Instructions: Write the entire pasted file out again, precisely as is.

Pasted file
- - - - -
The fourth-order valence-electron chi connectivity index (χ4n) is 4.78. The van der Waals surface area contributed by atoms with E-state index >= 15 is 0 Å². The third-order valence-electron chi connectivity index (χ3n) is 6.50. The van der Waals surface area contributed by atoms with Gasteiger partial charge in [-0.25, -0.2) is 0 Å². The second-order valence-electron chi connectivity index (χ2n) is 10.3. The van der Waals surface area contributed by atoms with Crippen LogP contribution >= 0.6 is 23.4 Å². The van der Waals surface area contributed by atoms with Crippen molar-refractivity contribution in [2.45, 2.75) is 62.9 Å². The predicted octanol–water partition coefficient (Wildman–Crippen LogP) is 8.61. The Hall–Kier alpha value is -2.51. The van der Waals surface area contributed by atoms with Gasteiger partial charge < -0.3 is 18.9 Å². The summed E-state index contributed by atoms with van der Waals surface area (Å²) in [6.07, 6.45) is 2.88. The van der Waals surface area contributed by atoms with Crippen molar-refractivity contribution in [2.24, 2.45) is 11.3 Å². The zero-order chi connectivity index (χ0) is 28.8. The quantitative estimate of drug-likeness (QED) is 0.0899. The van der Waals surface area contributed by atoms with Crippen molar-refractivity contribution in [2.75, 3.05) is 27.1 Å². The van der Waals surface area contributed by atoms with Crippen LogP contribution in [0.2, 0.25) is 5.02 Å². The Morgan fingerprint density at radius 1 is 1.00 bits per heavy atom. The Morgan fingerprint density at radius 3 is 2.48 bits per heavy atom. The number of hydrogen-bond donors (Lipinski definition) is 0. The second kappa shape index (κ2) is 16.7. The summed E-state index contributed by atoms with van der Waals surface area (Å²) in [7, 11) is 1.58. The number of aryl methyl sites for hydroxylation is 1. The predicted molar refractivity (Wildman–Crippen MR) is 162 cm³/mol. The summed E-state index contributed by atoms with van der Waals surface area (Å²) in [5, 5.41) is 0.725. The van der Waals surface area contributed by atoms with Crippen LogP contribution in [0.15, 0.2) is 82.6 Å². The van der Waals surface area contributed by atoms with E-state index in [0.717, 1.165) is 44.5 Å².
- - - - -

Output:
The fourth-order valence-electron chi connectivity index (χ4n) is 4.78. The van der Waals surface area contributed by atoms with E-state index >= 15 is 0 Å². The third-order valence-electron chi connectivity index (χ3n) is 6.50. The van der Waals surface area contributed by atoms with Gasteiger partial charge in [-0.25, -0.2) is 0 Å². The second-order valence-electron chi connectivity index (χ2n) is 10.3. The van der Waals surface area contributed by atoms with Crippen LogP contribution >= 0.6 is 23.4 Å². The van der Waals surface area contributed by atoms with Crippen molar-refractivity contribution in [2.45, 2.75) is 62.9 Å². The predicted octanol–water partition coefficient (Wildman–Crippen LogP) is 8.61. The Hall–Kier alpha value is -2.51. The van der Waals surface area contributed by atoms with Gasteiger partial charge < -0.3 is 18.9 Å². The summed E-state index contributed by atoms with van der Waals surface area (Å²) in [6.07, 6.45) is 2.88. The van der Waals surface area contributed by atoms with Crippen molar-refractivity contribution in [2.24, 2.45) is 11.3 Å². The zero-order chi connectivity index (χ0) is 28.8. The quantitative estimate of drug-likeness (QED) is 0.0899. The van der Waals surface area contributed by atoms with Crippen molar-refractivity contribution in [2.75, 3.05) is 27.1 Å². The van der Waals surface area contributed by atoms with Crippen LogP contribution in [0.2, 0.25) is 5.02 Å². The Morgan fingerprint density at radius 1 is 1.00 bits per heavy atom. The Morgan fingerprint density at radius 3 is 2.48 bits per heavy atom. The number of hydrogen-bond donors (Lipinski definition) is 0. The second kappa shape index (κ2) is 16.7. The summed E-state index contributed by atoms with van der Waals surface area (Å²) in [7, 11) is 1.58. The number of aryl methyl sites for hydroxylation is 1. The predicted molar refractivity (Wildman–Crippen MR) is 162 cm³/mol. The summed E-state index contributed by atoms with van der Waals surface area (Å²) in [5, 5.41) is 0.725. The van der Waals surface area contributed by atoms with Crippen LogP contribution in [0.15, 0.2) is 82.6 Å². The van der Waals surface area contributed by atoms with E-state index in [0.717, 1.165) is 44.5 Å².